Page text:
Judge Rodriguez proceeds to address the many potential opportunities that AI offers. Id. at 795, passim.  He writes that:

AI tools offer the prospect to automate and possibly improve several operations, including legal research, document review, and client communication. The use of AI could also free lawyers to work on issues of strategic importance—both improving the experience of practicing law while at the same time providing more value to the client. In addition, AI’s ability to analyze large amounts of data can reduce the risk of human error and increase confidence in the accuracy of the results produced.

Addressing the problem of “hallucinations,” the Sedona article notes that models developed using archives of legal documents may improve accuracy. Id. at 795.  At bottom, the article notes that AI has the potential of decreasing legal costs; however, it will not replace human verification and “human judgment.” Id. at 796.  The Judge wrote that:

It is expected that AI tools will be able to: (1) facilitate alternative dispute resolution (ADR) by providing early insights into disputes, (2) predict case outcomes, (3) engage in scenario planning and predict negative outcomes, (4) assist with case management and calendaring/deadlines, (5) conduct contract review and due diligence tasks, (6) automate the creation of forms and other legal documents, (7) assist with discovery review and production, (8) assist with the ability to detect personal identifying information, confidential health information, or proprietary or trade secret information, (9) enhance marketing and social media presence, (10) translate data into another language, (11) automate billing, and (12) expedite and lower the cost of legal research and regulatory compliance. In addition, counsel may be able to use AI tools to engage in strategic planning with their clients by running analyses of the client’s financial statements and other data. That said, many other non-AI tools can assist with these tasks. Ultimately, attorneys and clients will need to evaluate whether the benefits of this new technology outweigh any costs or privacy or security concerns.

Id.  The Judge also notes that: “AI-powered redaction tools could possibly automatically identify personally identifiable information (PII) and redact that material from large data sets. AI-powered redaction tools reduce the risk of accidentally disclosing sensitive data because of human error.”  Id. at 798.

For an example of the use of AI in e-discovery, Kelly Twigger and eDiscovery Assistant recently announced the roll out of generative AI summaries into their case law database.  Kelly wrote: “After months of prompt engineering to focus in on the specific ESI issues in a decision, all 32,000+ decisions in our case law database will display a summary for our users in both search results and on the case page to allow them to assess the applicability of a decision quickly. First we reduced finding the relevant cases to a few clicks, and now we’ve made them faster to analyze.” eDiscovery Assistant Unveils AI-Generated Case Law Summaries with Cutting-Edge Generative AI Technology | eDiscovery Assistant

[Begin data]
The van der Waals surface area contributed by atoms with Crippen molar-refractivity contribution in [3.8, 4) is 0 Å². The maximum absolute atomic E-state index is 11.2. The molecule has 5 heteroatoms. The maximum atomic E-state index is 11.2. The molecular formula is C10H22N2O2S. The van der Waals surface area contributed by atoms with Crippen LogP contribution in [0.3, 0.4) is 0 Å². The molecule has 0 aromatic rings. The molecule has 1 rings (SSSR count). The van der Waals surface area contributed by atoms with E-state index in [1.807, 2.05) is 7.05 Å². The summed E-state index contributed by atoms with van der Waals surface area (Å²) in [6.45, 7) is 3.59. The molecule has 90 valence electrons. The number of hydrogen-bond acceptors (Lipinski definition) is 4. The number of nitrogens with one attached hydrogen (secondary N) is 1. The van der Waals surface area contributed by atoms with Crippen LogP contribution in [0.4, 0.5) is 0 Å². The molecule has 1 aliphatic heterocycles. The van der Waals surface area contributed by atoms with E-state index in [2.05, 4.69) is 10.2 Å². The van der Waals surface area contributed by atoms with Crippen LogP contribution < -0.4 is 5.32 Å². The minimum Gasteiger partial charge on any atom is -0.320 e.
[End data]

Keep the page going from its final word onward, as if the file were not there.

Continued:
One risk mitigation strategy for lawyers and law firms not using a database such as eDiscovery Assistant is implementation of AI policies.  Id. at 798, passim.  This may include anything from guidance to a total ban.  Id.  However, Judge Rodriguez wrote:

A better approach may be to instruct employees that they are responsible for checking any AI’s output for accuracy, they should consider whether the output of any AI platform is biased, that all appropriate laws be complied with, and they evaluate the security of any AI platforms used before inputting any confidential information.

Id. at 798-99.

The comprehensive Sedona article addresses evidentiary issues connected with AI. Id. at 801, passim.  For example, AI evidence may be challenged under authenticity and other traditional evidentiary concepts.  Id.  “AI evidence may require that the offering party disclose any training data used by the AI platform to generate the exhibit.”  Id. at 802.  Judge Rodriguez cites a split of authority on authentication when proprietary algorithms are involved. Id. The cited cases involve use of AI in sentencing in a criminal case and use of AI in an appraisal system for teachers.  Id. He concludes that: “AI evidence requires a balancing between protecting the secrecy of proprietary algorithms developed by private commercial enterprises and due process protections against substantively unfair or mistaken deprivations of life, liberty, or property.”  Id.[2]